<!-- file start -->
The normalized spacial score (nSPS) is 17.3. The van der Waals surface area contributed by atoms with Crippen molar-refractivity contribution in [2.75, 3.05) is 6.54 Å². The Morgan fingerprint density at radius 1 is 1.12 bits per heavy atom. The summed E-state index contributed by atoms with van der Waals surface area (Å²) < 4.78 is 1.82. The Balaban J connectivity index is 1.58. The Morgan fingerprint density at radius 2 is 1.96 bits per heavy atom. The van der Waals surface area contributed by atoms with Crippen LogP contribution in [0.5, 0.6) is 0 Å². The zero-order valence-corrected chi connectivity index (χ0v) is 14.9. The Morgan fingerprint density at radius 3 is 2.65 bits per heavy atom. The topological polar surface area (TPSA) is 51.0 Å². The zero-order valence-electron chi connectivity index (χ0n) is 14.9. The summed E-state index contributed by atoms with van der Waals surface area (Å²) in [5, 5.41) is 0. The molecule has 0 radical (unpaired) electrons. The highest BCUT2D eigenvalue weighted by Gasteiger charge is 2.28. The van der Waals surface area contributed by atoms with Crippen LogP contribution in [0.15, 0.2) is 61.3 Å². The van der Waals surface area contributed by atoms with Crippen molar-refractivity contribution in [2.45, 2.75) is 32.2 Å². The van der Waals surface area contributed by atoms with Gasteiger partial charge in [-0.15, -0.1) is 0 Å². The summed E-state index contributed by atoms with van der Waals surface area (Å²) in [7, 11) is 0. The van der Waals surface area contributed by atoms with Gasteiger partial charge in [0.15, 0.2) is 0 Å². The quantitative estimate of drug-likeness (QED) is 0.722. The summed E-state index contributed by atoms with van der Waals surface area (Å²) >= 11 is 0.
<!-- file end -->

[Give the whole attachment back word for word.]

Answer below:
The normalized spacial score (nSPS) is 17.3. The van der Waals surface area contributed by atoms with Crippen molar-refractivity contribution in [2.75, 3.05) is 6.54 Å². The Morgan fingerprint density at radius 1 is 1.12 bits per heavy atom. The summed E-state index contributed by atoms with van der Waals surface area (Å²) < 4.78 is 1.82. The Balaban J connectivity index is 1.58. The Morgan fingerprint density at radius 2 is 1.96 bits per heavy atom. The van der Waals surface area contributed by atoms with Crippen LogP contribution in [0.5, 0.6) is 0 Å². The zero-order valence-corrected chi connectivity index (χ0v) is 14.9. The Morgan fingerprint density at radius 3 is 2.65 bits per heavy atom. The topological polar surface area (TPSA) is 51.0 Å². The zero-order valence-electron chi connectivity index (χ0n) is 14.9. The summed E-state index contributed by atoms with van der Waals surface area (Å²) in [5, 5.41) is 0. The molecule has 0 radical (unpaired) electrons. The highest BCUT2D eigenvalue weighted by Gasteiger charge is 2.28. The van der Waals surface area contributed by atoms with Crippen LogP contribution in [0.15, 0.2) is 61.3 Å². The van der Waals surface area contributed by atoms with Crippen molar-refractivity contribution in [2.45, 2.75) is 32.2 Å². The van der Waals surface area contributed by atoms with Gasteiger partial charge in [-0.15, -0.1) is 0 Å². The summed E-state index contributed by atoms with van der Waals surface area (Å²) in [7, 11) is 0. The van der Waals surface area contributed by atoms with Gasteiger partial charge in [0.15, 0.2) is 0 Å². The quantitative estimate of drug-likeness (QED) is 0.722. The summed E-state index contributed by atoms with van der Waals surface area (Å²) >= 11 is 0.